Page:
EEOC Resolves Hang Up on Call-Center Staffing

By Stephen Barr
Tuesday, August 14, 2007

A three-year controversy over who should answer telephone calls for the Equal Employment Opportunity Commission appears to be at an end.

The EEOC has decided that calls from the nation's workers about job discrimination will be handled by an in-house team, replacing a contractor-operated call center.

Naomi C. Earp, the commission chairman, said the call center had freed up the agency's field staff to work on a growing caseload but noted that "we recognize the strong opposition" by "interested parties" who wanted calls from the public answered by federal employees.

The contractor-operated call center has drawn steady opposition from the American Federation of Government Employees and key members of Congress. House and Senate Appropriations committees have approved bills that would eliminate funding for the call center in fiscal 2008.

Barbara A. Mikulski (D-Md.), who chairs the Senate Appropriations subcommittee that oversees the EEOC, had repeatedly faulted the call center. In a statement this month, she promised to work with the agency "to find a new model to fulfill the EEOC's mission of quality customer service while enforcing federal equal employment opportunity laws."

In deciding to bring telephone services back inside the agency, EEOC commissioners took steps aimed at ensuring an orderly transition. They voted to extend the contract for the call center, which expires Sept. 20, for three months, and to hire a consultant to help plan for the migration of work and prepare cost estimates.

The vote, taken in private Friday, was 4 to 0, an agency spokesman said yesterday.

Bringing the work back into the EEOC will probably mean that the agency, which has about 2,100 employees, will have to add staff members. The EEOC lost about 700 employees over the past five years, mainly because of attrition and hiring freezes. At the same time, the agency's workload has been increasing. The EEOC estimates that about 67,000 private-sector bias complaints will be pending by the end of fiscal 2008.

"We're very short-staffed," said Gabrielle Martin, president of the AFGE National Council of EEOC Locals.

Martin said that any hiring program should be accompanied by training for new employees on the major laws that the EEOC enforces and on how advise callers, she said.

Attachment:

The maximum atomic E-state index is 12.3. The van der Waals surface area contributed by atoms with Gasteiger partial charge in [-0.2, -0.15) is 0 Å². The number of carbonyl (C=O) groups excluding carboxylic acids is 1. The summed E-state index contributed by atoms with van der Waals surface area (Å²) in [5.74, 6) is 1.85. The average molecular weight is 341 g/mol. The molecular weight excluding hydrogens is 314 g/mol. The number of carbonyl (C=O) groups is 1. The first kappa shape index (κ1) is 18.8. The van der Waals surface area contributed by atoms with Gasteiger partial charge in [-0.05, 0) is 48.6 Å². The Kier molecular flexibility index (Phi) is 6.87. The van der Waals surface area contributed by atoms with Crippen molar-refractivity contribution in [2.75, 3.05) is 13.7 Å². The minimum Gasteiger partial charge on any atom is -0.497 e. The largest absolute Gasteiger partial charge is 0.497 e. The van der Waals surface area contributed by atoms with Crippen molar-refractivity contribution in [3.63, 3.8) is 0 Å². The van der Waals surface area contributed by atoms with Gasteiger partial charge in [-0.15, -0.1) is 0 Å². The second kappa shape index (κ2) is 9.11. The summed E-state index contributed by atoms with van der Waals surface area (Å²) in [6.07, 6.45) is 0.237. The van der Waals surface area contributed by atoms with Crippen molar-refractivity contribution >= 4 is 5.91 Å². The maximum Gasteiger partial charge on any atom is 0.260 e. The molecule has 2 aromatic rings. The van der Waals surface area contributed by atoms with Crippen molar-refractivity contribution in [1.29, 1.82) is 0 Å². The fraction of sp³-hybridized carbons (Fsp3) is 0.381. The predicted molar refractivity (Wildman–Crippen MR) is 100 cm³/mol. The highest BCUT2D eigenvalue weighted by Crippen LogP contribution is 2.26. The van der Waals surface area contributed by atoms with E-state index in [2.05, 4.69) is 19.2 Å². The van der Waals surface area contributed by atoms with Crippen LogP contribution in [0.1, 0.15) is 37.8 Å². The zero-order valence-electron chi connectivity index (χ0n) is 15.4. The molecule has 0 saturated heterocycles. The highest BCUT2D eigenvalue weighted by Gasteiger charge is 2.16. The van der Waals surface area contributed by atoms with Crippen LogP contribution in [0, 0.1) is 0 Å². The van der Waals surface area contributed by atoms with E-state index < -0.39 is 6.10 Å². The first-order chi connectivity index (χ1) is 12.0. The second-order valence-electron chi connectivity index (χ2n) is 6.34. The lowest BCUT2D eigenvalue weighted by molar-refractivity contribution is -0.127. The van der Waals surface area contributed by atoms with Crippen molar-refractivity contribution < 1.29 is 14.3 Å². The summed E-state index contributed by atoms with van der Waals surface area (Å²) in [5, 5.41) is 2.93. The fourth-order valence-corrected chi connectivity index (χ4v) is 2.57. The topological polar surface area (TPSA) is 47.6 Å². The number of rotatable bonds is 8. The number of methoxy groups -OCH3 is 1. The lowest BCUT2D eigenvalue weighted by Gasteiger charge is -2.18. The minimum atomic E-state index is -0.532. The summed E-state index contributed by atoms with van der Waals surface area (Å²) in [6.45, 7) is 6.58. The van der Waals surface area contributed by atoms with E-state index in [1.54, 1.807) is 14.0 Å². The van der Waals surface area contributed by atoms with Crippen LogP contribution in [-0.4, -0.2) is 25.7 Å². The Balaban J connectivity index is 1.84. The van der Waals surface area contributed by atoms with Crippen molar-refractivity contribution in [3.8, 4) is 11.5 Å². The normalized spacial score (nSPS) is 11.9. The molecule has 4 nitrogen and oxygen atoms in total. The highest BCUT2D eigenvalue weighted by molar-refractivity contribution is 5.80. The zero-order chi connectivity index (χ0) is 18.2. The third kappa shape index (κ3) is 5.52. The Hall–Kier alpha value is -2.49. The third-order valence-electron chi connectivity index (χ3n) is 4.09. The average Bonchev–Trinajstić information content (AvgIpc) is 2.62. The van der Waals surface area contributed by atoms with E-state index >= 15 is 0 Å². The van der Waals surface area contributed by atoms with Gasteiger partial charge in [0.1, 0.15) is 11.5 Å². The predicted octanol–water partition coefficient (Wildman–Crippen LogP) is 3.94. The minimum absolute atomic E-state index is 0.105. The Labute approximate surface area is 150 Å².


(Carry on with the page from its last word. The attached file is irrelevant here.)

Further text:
The EEOC said the call center, based in Kansas, receives more than 70,000 calls and 3,000 e-mails each month. The center is run by Vangent, which also provides call centers for other federal agencies.

Appeals Court Turns Away Defense Unions

Unions battling the Pentagon have been handed a tough blow in their legal fight to block rules being imposed as part of a new personnel system for Defense Department civil service employees.

The U.S. Court of Appeals for the District of Columbia on Friday denied a motion filed by the unions seeking a full review of the case. Yesterday, the unions said they would fight on.

The American Federation of Government Employees, representing a coalition of labor groups, said it would return to court this week to file the procedural motions to begin an appeal to the U.S. Supreme Court.

The new personnel system would overhaul how the Defense Department's civilian employees are paid, promoted and disciplined. It also would sharply curb union rights and restrict issues that could be put on bargaining tables.

Pentagon officials have said the changes will make it easier to reward the department's best workers and improve overall performance of programs and operations.

But a coalition of unions has objected to the changes in workplace rules, contending that they gut bargaining rights.

The unions won the initial round in the court battle in 2006, when a U.S. District Court judge blocked the Pentagon from implementing key parts of the new personnel system.

But a three-judge appeals panel reversed that decision, in a 2 to 1 ruling, in May. The unions protested that ruling, and the full court appeals court declined to take up the case, according to a docket notice posted Friday.

"This case was always meant to go up to the Supreme Court, no matter who won or who lost," Joe Goldberg, a lawyer for AFGE, said.

The Defense Department said in a statement that it would continue rolling out the National Security Personnel System while awaiting instructions from the court. "Once a mandate is issued, we will evaluate all relevant information prior to making any decisions on the next steps," the statement said.

About 112,000 Defense Department employees are in the new system, and officials plan to transfer 90,000 employees into the system by spring. These employees are not covered by union contracts.

Stephen Barr's e-mail address

© 2007 The Washington Post Company